An overpriced driver shuffled us down to the mini-harbor, where we rushed onto what was, effectively, the Italian Staten Island Ferry. At departure time, the hydrofoil stirred with businesspeople, families, even a man grooming his Shi Tzu, all of who shared something in common with each other and not us. They were ordinary Italians, traveling to the island for ordinary purposes. Seemingly becoming the loathsome tourist myself, I felt too uncomfortable to fight for a seat, let alone take photographs.
We steamrolled ahead in the morning wind, and a chill washed over my underdressed body. We thought the forecast called for sun and heat, but that did not apply to the open water, where the low-lying clouds distorted our senses. The ride, we were told, should have taken eighteen minutes, but we were going on forty-five with no island in sight. The gray air thickened with mist, and our patience waned. Then, as we cut through the lowest of the clouds, land reappeared. And there she was.
The surrounding area boomed from her new reality as a coastal construction site. Eleven days earlier, engineering crews completed a historic parbuckling operation to right the ship, which had been stranded sideways off the island’s coast for nearly twenty months. From afar, the towering machinery and industrial barges diminished her presence, replacing the enormity of what happened with the technicality of salvaging the pieces. The way they swarmed, everyone wanted a piece of her. Yet, as we closed in on the port, only a football field away from the wreckage, her magnitude hovered over all of us.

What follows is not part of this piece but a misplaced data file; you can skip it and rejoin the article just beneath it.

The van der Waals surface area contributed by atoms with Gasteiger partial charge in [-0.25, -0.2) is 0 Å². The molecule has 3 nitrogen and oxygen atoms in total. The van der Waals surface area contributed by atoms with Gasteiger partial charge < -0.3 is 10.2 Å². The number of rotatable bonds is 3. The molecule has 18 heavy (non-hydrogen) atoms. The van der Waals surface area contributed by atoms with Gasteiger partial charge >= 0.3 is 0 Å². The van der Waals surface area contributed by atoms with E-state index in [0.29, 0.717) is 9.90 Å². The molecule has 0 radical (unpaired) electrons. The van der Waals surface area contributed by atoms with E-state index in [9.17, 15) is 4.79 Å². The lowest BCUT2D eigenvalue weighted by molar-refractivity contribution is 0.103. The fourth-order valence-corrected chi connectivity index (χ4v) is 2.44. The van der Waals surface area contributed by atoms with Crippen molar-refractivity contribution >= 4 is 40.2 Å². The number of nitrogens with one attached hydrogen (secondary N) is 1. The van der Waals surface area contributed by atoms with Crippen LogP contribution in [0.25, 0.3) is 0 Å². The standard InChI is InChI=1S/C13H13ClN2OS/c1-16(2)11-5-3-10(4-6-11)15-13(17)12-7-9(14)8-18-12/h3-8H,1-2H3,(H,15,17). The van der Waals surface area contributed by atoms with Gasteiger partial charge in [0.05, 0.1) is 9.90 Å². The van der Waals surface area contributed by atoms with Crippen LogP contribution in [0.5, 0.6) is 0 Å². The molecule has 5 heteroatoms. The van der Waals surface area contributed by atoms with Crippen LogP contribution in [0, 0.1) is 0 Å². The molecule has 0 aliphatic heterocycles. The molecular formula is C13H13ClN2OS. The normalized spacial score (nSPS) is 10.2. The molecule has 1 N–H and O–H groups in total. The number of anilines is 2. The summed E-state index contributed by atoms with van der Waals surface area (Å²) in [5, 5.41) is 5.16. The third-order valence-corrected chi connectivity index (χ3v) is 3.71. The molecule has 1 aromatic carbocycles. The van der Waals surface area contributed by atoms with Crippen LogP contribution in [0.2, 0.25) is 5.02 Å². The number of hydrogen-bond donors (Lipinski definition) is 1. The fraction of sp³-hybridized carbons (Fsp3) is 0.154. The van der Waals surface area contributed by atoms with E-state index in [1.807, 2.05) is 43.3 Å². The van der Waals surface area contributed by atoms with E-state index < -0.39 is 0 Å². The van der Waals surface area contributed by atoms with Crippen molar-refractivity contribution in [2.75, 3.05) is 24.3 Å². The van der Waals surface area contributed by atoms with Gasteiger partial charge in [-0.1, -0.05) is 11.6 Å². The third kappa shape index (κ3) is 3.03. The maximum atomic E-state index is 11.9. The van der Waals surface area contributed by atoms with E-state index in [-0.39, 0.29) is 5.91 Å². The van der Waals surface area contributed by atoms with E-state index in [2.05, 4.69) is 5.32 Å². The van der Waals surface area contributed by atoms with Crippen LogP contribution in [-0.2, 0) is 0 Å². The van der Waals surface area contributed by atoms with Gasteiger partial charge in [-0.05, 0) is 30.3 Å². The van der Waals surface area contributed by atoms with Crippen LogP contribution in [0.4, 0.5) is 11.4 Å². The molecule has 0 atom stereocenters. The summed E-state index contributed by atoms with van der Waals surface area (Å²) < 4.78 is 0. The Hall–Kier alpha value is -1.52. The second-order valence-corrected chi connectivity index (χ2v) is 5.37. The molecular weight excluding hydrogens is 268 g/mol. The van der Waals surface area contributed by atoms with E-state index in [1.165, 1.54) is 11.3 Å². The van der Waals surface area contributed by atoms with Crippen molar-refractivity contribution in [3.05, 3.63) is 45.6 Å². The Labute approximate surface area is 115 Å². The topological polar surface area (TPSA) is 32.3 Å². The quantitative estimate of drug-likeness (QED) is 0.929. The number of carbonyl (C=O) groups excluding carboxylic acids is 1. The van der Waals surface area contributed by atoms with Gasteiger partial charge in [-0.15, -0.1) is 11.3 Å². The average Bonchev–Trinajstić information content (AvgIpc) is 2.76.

Balanced upright but not floating on her own, only her top-most decks peaked above the sea, but still seemed miles high. Surf smashed over the guest room terraces, undoubtedly swallowing up the remains of her civilized past. Now upright, the ship bore a distinct vertical water line, marking the border between the lighter half that had faced the sky, and the rotting half that had been submerged in saltwater. Because she sat parallel to the island with her once-submerged side facing inward, the reveal of her irreparable damage only came when our hydrofoil pulled around the bend, like a ghastly “before and after,” a juxtaposition of life and death.
Grandiose ships that sail the path of the Costa Concordia exist for celebrating those cornerstone birthdays or commemorations of love, all milestones in people’s lives worth traveling the world for. In those few moments, on our dream vacation, we were staring into someone else’s nightmare.
Instinctively, I reached for our camera.
Over the next few hours, I was mesmerized. I took hundreds of photographs of the ship, the salvage boats, the divers’ tents, the helicopters. Shedding my predisposed code of conduct, I certainly did not act like a New Yorker. Yet, I didn’t quite feel like a tourist, either – at least not in the manner of those I categorized as unquestionably disrespectful and intrusive before that day. I felt like an individual, having a personal experience with something striking enough to capture on film. Perhaps I judged the tourists in my city too harshly. Perhaps they too, at times, were paralyzed by deeply personal moments of their own. For me, staring out at that ship, crippled in an infinite sea, gave me reason to reflect, on both the fortunes of our honeymoon and of my life. Being a tourist had nothing to do with it.
Later that afternoon, we boarded the hydrofoil and set sail back into town. Leaning in close to my new husband, I clenched his hand and held on tightly for the rest of the trip.
Joelle Berger is an attorney living in New York City. In early 2013, she left the grip of private firm practice to pursue a more sustainable existence and, most importantly, her writing. She has published in Mr. Beller’s Neighborhood, Women’s Health, the Gainesville Sun, and other publications.